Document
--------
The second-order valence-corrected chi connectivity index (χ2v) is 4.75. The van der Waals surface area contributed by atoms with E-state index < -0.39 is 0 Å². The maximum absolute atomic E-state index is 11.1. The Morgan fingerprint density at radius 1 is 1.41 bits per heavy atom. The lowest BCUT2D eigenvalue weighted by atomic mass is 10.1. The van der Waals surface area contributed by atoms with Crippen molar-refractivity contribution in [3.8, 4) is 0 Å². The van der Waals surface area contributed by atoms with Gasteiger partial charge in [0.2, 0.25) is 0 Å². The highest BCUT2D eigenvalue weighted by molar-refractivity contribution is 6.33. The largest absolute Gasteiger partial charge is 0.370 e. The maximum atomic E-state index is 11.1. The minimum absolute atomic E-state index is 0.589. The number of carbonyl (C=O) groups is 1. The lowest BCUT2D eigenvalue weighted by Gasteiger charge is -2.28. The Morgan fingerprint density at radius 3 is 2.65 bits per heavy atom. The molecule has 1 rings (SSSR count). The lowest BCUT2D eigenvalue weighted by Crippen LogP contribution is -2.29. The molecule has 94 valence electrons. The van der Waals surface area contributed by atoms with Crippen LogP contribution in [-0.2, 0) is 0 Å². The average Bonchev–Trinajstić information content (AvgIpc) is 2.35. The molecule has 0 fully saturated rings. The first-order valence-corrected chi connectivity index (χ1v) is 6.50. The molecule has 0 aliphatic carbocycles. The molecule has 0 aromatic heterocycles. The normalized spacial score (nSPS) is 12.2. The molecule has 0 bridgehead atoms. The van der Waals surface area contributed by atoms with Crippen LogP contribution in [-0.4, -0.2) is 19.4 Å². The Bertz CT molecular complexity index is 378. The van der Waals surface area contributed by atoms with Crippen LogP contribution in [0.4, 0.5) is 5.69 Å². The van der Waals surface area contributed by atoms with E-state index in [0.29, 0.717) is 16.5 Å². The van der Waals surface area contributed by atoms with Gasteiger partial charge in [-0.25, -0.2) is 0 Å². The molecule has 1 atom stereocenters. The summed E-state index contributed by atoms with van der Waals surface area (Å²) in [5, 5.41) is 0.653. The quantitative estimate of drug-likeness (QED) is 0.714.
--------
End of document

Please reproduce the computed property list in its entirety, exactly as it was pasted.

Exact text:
The second-order valence-corrected chi connectivity index (χ2v) is 4.75. The van der Waals surface area contributed by atoms with E-state index < -0.39 is 0 Å². The maximum absolute atomic E-state index is 11.1. The Morgan fingerprint density at radius 1 is 1.41 bits per heavy atom. The lowest BCUT2D eigenvalue weighted by atomic mass is 10.1. The van der Waals surface area contributed by atoms with Crippen molar-refractivity contribution in [3.8, 4) is 0 Å². The van der Waals surface area contributed by atoms with Gasteiger partial charge in [0.2, 0.25) is 0 Å². The highest BCUT2D eigenvalue weighted by molar-refractivity contribution is 6.33. The largest absolute Gasteiger partial charge is 0.370 e. The maximum atomic E-state index is 11.1. The minimum absolute atomic E-state index is 0.589. The number of carbonyl (C=O) groups is 1. The lowest BCUT2D eigenvalue weighted by Gasteiger charge is -2.28. The Morgan fingerprint density at radius 3 is 2.65 bits per heavy atom. The molecule has 1 rings (SSSR count). The lowest BCUT2D eigenvalue weighted by Crippen LogP contribution is -2.29. The molecule has 94 valence electrons. The van der Waals surface area contributed by atoms with Crippen LogP contribution in [-0.2, 0) is 0 Å². The average Bonchev–Trinajstić information content (AvgIpc) is 2.35. The molecule has 0 fully saturated rings. The first-order valence-corrected chi connectivity index (χ1v) is 6.50. The molecule has 0 aliphatic carbocycles. The molecule has 0 aromatic heterocycles. The normalized spacial score (nSPS) is 12.2. The molecule has 0 bridgehead atoms. The van der Waals surface area contributed by atoms with Crippen LogP contribution in [-0.4, -0.2) is 19.4 Å². The Bertz CT molecular complexity index is 378. The van der Waals surface area contributed by atoms with Crippen LogP contribution in [0.4, 0.5) is 5.69 Å². The van der Waals surface area contributed by atoms with E-state index in [0.29, 0.717) is 16.5 Å². The van der Waals surface area contributed by atoms with Gasteiger partial charge in [-0.25, -0.2) is 0 Å². The molecule has 1 atom stereocenters. The summed E-state index contributed by atoms with van der Waals surface area (Å²) in [5, 5.41) is 0.653. The quantitative estimate of drug-likeness (QED) is 0.714.